The replacement frame was blessed with plenty of hours available for the trip but was otherwise a heap of junk, with several Acceptable Deferred Defects (ADDs) and some OOPS (Out of Phase Servicing) items including magnetic plug checks on the engines and prop oil levels to be checked while down the route. There were also several ominous entries in the F700 that hinted of a recent history of fuel gauge problems.

We arrived at Kimpo not long before sunset. Due to an ADD on a defective refuelling valve in the right hand external tank, and the lack of a volunteer from the aircrew, I was the guy selected (by me ) to open-line refuel the said tank. As the sun sank from the sky, the ambient air temp fell rapidly southward accompanied by a chilling breeze. Being incorrectly dressed for this sudden change in weather I decided to raid the infamous Arctic Pack for a Parka jacket. Imagine my joy on discovering they were all SMALL sized, whereas I was (still am!) a 'portly 40-something' in clothing store parlance.

The crew had departed to the comparative warmth of the ops/met/coffee bar with the captain wearing my service issue tie - I believe he still has it.
On the return leg from Guam our overnight stop was Yokota (Saturday night!). Here, the dreaded fuel gauge history caught up with us. The ever-helpful USAF ramp controller offered the assistance of a 'gauge man' who promptly asked me whereabout in the cargo compartment had we moved the fuel gauge test sockets! When told these were non-existent in the K, he offered his apologies and left us to it.

Signals between our driver and the folks who lived on the hill at Changi followed, as the aforesaid driver tried to negotiate a clearance to route back to Changi via Clark Field in the Phillipines , in order to circumvent some of the gauge problems. At some stage during the negotiations, the squadron commander became involved and (allegedly) politely invited our driver to get his a$$ back to base without further ado. Needless to say, on returning to Eastern Dispersal, the F700 was duly annotated to reflect the latest chapter in the fuel gauge saga.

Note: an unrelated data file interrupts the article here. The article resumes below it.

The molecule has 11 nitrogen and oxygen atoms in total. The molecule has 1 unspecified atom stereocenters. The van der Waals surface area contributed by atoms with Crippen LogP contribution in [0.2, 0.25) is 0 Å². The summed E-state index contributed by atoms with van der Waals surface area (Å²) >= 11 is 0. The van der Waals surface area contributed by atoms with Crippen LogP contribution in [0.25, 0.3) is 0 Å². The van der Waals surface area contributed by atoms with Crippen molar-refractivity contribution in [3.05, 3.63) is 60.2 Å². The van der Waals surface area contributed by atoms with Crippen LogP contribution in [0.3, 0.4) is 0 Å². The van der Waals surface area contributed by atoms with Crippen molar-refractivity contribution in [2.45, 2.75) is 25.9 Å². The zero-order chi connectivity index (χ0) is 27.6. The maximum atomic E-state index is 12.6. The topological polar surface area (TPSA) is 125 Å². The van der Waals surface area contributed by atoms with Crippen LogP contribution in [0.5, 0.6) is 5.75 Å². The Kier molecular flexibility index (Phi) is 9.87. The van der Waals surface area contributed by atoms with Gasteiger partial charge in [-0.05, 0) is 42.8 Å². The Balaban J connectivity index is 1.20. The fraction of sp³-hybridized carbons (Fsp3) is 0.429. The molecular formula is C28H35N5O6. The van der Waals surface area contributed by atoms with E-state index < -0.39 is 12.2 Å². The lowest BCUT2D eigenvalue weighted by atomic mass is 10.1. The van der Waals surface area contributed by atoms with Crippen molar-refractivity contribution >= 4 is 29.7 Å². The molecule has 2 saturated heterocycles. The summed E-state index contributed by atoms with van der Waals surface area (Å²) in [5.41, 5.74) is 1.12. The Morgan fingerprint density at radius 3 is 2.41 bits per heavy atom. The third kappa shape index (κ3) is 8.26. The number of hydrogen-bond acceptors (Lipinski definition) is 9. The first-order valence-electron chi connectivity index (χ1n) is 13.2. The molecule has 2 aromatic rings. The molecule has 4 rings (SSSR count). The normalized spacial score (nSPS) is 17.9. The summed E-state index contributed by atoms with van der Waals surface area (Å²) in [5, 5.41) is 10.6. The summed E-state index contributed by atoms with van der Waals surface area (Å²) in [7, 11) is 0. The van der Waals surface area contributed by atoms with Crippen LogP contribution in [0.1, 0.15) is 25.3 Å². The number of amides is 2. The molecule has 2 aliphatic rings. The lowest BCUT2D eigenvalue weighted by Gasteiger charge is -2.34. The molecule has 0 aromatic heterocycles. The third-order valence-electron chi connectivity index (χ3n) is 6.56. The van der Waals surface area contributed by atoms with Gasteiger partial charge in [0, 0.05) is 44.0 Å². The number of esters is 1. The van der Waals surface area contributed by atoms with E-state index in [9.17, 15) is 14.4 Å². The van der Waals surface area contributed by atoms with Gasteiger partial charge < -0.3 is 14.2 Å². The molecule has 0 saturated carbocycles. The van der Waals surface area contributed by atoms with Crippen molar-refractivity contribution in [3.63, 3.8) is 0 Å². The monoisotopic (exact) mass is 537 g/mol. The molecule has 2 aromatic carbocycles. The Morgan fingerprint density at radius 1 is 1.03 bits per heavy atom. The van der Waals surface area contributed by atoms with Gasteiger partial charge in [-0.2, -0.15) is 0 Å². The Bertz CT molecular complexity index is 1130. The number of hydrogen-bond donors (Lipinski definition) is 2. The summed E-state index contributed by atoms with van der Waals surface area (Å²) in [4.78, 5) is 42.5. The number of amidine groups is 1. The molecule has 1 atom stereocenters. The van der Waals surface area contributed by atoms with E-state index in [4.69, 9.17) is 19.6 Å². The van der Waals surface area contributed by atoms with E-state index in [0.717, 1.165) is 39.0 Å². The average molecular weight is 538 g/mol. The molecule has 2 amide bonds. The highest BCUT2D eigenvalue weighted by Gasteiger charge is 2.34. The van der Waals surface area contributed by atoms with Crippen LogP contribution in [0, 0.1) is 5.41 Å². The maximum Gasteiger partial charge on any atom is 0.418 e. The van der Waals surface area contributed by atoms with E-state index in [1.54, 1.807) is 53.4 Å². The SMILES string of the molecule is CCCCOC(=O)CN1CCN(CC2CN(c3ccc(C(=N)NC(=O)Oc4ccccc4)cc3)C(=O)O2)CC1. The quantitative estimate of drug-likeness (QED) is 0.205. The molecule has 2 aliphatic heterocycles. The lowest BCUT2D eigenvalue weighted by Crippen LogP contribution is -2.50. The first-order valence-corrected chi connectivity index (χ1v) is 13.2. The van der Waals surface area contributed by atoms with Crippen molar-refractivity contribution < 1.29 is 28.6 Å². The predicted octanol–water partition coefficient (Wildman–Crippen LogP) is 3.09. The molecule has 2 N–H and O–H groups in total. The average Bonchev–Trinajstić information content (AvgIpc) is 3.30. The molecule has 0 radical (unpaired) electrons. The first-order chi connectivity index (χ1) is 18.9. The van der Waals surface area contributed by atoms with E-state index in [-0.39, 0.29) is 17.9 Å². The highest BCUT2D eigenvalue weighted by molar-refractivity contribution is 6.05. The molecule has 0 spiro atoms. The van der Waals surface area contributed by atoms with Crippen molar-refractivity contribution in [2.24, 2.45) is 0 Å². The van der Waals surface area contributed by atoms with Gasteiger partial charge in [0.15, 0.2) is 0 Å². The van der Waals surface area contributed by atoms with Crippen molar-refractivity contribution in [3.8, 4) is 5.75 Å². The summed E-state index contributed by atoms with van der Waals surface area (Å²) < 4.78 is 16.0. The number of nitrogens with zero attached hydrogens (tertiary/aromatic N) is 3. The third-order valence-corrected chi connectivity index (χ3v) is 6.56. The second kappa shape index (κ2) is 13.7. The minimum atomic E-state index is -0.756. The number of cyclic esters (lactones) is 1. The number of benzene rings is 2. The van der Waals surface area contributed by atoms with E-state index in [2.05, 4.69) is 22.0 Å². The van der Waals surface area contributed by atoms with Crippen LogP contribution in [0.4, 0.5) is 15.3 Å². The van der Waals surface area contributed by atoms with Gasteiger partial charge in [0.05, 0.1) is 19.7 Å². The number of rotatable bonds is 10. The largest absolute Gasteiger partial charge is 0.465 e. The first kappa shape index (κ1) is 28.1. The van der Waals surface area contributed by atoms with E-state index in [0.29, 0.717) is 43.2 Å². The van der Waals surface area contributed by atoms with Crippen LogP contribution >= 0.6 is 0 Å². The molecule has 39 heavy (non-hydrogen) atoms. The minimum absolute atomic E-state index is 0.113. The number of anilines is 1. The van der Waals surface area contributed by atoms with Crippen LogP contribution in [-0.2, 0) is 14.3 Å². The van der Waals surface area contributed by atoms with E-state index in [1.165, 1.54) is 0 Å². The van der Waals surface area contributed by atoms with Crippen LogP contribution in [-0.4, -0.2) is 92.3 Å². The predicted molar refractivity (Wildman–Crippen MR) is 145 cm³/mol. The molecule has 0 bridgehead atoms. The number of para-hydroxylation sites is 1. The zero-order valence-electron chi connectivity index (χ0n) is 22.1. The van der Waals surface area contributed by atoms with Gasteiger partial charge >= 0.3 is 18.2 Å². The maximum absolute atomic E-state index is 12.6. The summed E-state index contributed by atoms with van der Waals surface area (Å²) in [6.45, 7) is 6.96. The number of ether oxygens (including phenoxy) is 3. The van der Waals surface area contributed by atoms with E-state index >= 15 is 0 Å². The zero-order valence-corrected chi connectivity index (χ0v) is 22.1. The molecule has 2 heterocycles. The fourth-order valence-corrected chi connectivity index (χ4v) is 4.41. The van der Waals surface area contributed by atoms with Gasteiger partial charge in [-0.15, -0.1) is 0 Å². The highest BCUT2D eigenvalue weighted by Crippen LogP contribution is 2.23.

Null Orifice is offline  
Old 13th Jun 2015, 16:26
  #3211 (permalink)  
 
Join Date: Apr 2010
Location: uk
Posts: 226
NFF = Not Fxxxing Fixed!

When faced with repeated UTRFs we used to write in the 700 things like "After take-off ........"
WIDN62 is offline  
Old 13th Jun 2015, 18:37
  #3212 (permalink)  
 
Join Date: Jan 2013
Location: Wiltshire
Age: 67
Posts: 2,062
Null,

"As the senior SVC for the trip (prior to the invention of the Ground Engineer)", a good post, but I'm sure that even you must realise that the Aircraft Ground Engineer was never invented, but a creation of logic and sensible thought. Now, I'm not trying to blow the GE trumpet (just for a change) so I will recount a trip I did, with an SVC, who "saved the day".

A Belize trip, diverted to return via Bermuda developed some pressurisation anomalies, and all the usual suspects proved to be sound. My SVC on the trip was an avionics SAC who had seen a similar problem back at LyneHenge, and offered his opinion. I struggle to remember it's name but just forward of the rear escape hatch was an antenna that had a pressure seal which was leaking (anyone know the antenna?). He suggested we send for a new seal and replace it, I had a can of half hour PRC, which I used to paint the inside of the whole of the antenna fit. It did the job on ground test, and the subsequent 12 hour leg back home. The SVC pointed the way, I reacted to the problem by ignoring the spares/delay route and getting Albert home. It may have been a different story had my SVC not been a Fairy, I could easily have missed the potential for that antenna to create a pressurisation problem.

Smudge
smujsmith is offline  
Old 14th Jun 2015, 07:38
  #3213 (permalink)  
 
Join Date: Mar 2006
Location: sussex
Posts: 1,601
Null,
I seem to recall brake seal problems on the 'K' when going from hot Changi to freezing Kimpo. I have a recollection of hot air blowers being applied to said brakes. We used to take the Honour Guard up for changeover in Korea. I wonder if smudge arrived on the fleet before the wing mods made 'open line' refuelling impossible. We could not have gone to many of the small islands we did go to without the capability to overwing refuel. BGE (before Ground Eng) I have often helped the Air Eng to refuel over wing. And to operate the pump for the FSII additive.
The only open line refuelling after that was to fill the internal tanks on the tanker
ancientaviator62 is offline